The year is ticking by – nearly two thirds of 2017 has passed – and as is customary for stock markets, there’s been no shortage of uncertainty for investors already (US political comings/goings and policy setbacks, mixed macro-economic messages, European elections, Brexit negotiations, North Korean tensions etc.). Global stock markets have, however, eked out positive total returns. Since the beginning of the year, the UK market has risen +7.6%, whilst Evenlode has returned +11.2%*.
We have been pleased with the overall progress that your fund’s companies have been making in what is by no means a straightforward environment for most industries. Following on from the recent interim results season, I’d like this month to briefly discuss some themes that we are seeing and thinking about in respect of Evenlode holdings and the broader business environment.
The three ‘D’s – high global debt levels, ageing demographics and technological disruption (software, Amazon, artificial intelligence etc.) have been signature motifs of the last few years and they remain key drivers of the macroeconomic backdrop. These disinflationary trends continue to provide a challenge for companies in terms of pricing power and overall growth rates, and we are seeing the effect across all industries. Whilst no business is immune, companies that enjoy the following factors are in our view equipped with important defences and sources of resilience against these trends:
- Strong economic moat (i.e. difficult to replicate competitive advantages)
- Durable product offering with good customer loyalty and a low risk of obsolesence
- Willingness and ability to invest in innovation and future growth to help evolve the franchise over time.
- Healthy cash generation
We remain very keen on businesses that fit these criteria.
Opportunities Not Just Challenges
The current backdrop is providing opportunities as well as challenges. The majority of the companies in the Evenlode portfolio sell to other businesses (rather than to consumers), often in specialist niche markets with high barriers to entry. Many are seeing the ability to harness technological change, helping their customers cope with a changing world by offering products and services that increase efficiency and productivity (as discussed in my March investment view: Data, Data, Data). Software analytics and proprietary data are often key planks in this strategy and some of the best Evenlode examples are in the business-to-business information and software sectors - companies such as Informa, DMGT, Relx, Euromoney, UBM, Sage, Fidessa, Aveva and EMIS. Relx’s Eric Engstrom sums this theme up well when he describes the company’s overarching strategy: our number one priority is the organic development of increasingly sophisticated information-based analytics and decision tools that drive higher value for our customers. As recent results for this group of companies demonstrate, delivering such services tends to command pricing power and good customer loyalty, with renewal rates on subscriptions often 80-90% or more.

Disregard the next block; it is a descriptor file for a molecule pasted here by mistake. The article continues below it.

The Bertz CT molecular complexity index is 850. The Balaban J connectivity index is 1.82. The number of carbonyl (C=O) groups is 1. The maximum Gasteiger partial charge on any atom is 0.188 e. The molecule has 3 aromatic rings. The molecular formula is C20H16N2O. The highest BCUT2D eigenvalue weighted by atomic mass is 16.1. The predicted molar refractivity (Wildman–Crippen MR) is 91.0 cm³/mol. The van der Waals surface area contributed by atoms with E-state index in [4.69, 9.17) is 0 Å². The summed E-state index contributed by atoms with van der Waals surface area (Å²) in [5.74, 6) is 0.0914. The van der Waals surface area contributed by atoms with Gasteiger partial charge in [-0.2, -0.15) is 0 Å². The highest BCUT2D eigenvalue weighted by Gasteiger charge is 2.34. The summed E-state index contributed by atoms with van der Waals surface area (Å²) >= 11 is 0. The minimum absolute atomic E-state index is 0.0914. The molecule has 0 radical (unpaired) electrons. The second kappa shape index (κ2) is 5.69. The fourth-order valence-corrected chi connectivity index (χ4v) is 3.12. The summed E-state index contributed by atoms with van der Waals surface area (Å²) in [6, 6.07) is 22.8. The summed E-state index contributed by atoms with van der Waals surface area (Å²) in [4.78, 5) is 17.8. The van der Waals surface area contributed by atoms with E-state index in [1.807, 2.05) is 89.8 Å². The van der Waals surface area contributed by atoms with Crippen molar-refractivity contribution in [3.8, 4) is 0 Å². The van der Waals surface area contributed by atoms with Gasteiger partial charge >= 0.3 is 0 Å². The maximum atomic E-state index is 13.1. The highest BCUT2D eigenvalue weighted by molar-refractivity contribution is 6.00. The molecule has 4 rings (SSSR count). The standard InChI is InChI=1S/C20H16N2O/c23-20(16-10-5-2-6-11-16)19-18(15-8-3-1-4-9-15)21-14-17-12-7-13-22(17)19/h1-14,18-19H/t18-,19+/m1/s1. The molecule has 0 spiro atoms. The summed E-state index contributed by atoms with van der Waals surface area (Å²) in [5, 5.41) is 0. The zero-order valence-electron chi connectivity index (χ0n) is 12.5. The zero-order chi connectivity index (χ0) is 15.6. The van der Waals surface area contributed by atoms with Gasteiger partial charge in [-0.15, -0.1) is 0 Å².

Even in the traditional engineering sector, we are seeing a similar theme emerge for companies such as Spectris and Rotork, whose customers are becoming increasingly aware of the benefits that data analytics and interconnectivity (‘the internet of things’) can bring to their operations. Rotork announced an increased focus on R & D investment alongside results with the aim of developing more products to address these needs. As Rotork management put it, the ability to put in smart feedback systems that enable predictive maintenanace and ensure critical components don’t fail is a very powerful value proposition.
Balancing Efficiency With Investment
This general drive for efficiency is perhaps the most ubiquitous theme we see across all the different sectors and industries we follow. Wherever you look: better data analytics, upgraded IT infrastructure, more rational manufacturing facilities, improved supply chains and procurement systems are being worked on. When done well this represents a positive development. Management information is better, less mistakes are made, customers are happier and profits rise. The risk with ‘efficiencies’ of course, is that they sometimes come not only from operational improvements, but also from investment cuts to those things that drive product quality and future growth (brand investment, innovation, R & D, geographical expansion etc.). We think it’s important that management get the focus right here and is one of the topics we’ve been discussing with companies in detail of late. Two good case studies are Informa and Smiths Group. Both were in my view underinvesting several years ago, but new management teams have made good progress in stepping up organic investment levels to drive future growth.